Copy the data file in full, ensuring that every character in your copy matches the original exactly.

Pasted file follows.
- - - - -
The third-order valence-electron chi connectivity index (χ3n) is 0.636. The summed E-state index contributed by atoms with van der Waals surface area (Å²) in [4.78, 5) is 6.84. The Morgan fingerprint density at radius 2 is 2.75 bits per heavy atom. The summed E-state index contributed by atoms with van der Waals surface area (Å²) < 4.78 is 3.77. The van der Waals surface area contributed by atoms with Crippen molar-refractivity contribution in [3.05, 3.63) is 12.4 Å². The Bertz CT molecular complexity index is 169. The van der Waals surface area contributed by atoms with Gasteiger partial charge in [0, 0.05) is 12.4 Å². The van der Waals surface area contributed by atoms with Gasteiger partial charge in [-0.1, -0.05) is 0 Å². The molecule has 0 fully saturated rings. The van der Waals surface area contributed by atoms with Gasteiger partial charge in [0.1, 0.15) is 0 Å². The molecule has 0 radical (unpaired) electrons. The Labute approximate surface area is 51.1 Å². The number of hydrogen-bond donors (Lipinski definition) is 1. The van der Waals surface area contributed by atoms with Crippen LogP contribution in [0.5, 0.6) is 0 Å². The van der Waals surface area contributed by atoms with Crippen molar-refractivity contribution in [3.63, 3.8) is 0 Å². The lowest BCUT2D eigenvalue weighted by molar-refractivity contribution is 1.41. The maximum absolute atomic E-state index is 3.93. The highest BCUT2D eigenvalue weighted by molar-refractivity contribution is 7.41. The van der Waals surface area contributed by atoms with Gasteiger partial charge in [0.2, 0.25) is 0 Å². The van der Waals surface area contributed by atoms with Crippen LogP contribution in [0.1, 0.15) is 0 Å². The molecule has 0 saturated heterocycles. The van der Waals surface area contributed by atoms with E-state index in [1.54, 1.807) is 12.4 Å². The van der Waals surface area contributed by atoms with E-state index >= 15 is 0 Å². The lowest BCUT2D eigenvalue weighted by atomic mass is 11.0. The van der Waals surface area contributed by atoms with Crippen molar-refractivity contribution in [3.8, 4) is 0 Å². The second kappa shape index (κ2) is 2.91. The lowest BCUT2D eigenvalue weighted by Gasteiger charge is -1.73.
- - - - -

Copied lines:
The third-order valence-electron chi connectivity index (χ3n) is 0.636. The summed E-state index contributed by atoms with van der Waals surface area (Å²) in [4.78, 5) is 6.84. The Morgan fingerprint density at radius 2 is 2.75 bits per heavy atom. The summed E-state index contributed by atoms with van der Waals surface area (Å²) < 4.78 is 3.77. The van der Waals surface area contributed by atoms with Crippen molar-refractivity contribution in [3.05, 3.63) is 12.4 Å². The Bertz CT molecular complexity index is 169. The van der Waals surface area contributed by atoms with Gasteiger partial charge in [0, 0.05) is 12.4 Å². The van der Waals surface area contributed by atoms with Gasteiger partial charge in [-0.1, -0.05) is 0 Å². The molecule has 0 fully saturated rings. The van der Waals surface area contributed by atoms with Gasteiger partial charge in [0.1, 0.15) is 0 Å². The molecule has 0 radical (unpaired) electrons. The Labute approximate surface area is 51.1 Å². The number of hydrogen-bond donors (Lipinski definition) is 1. The van der Waals surface area contributed by atoms with Crippen LogP contribution in [0.5, 0.6) is 0 Å². The van der Waals surface area contributed by atoms with Crippen molar-refractivity contribution in [3.63, 3.8) is 0 Å². The lowest BCUT2D eigenvalue weighted by molar-refractivity contribution is 1.41. The maximum absolute atomic E-state index is 3.93. The highest BCUT2D eigenvalue weighted by molar-refractivity contribution is 7.41. The van der Waals surface area contributed by atoms with Gasteiger partial charge in [0.2, 0.25) is 0 Å². The van der Waals surface area contributed by atoms with Crippen LogP contribution in [0.1, 0.15) is 0 Å². The molecule has 0 saturated heterocycles. The van der Waals surface area contributed by atoms with E-state index in [1.54, 1.807) is 12.4 Å². The van der Waals surface area contributed by atoms with E-state index >= 15 is 0 Å². The lowest BCUT2D eigenvalue weighted by atomic mass is 11.0. The van der Waals surface area contributed by atoms with Crippen molar-refractivity contribution in [3.8, 4) is 0 Å². The second kappa shape index (κ2) is 2.91. The lowest BCUT2D eigenvalue weighted by Gasteiger charge is -1.73.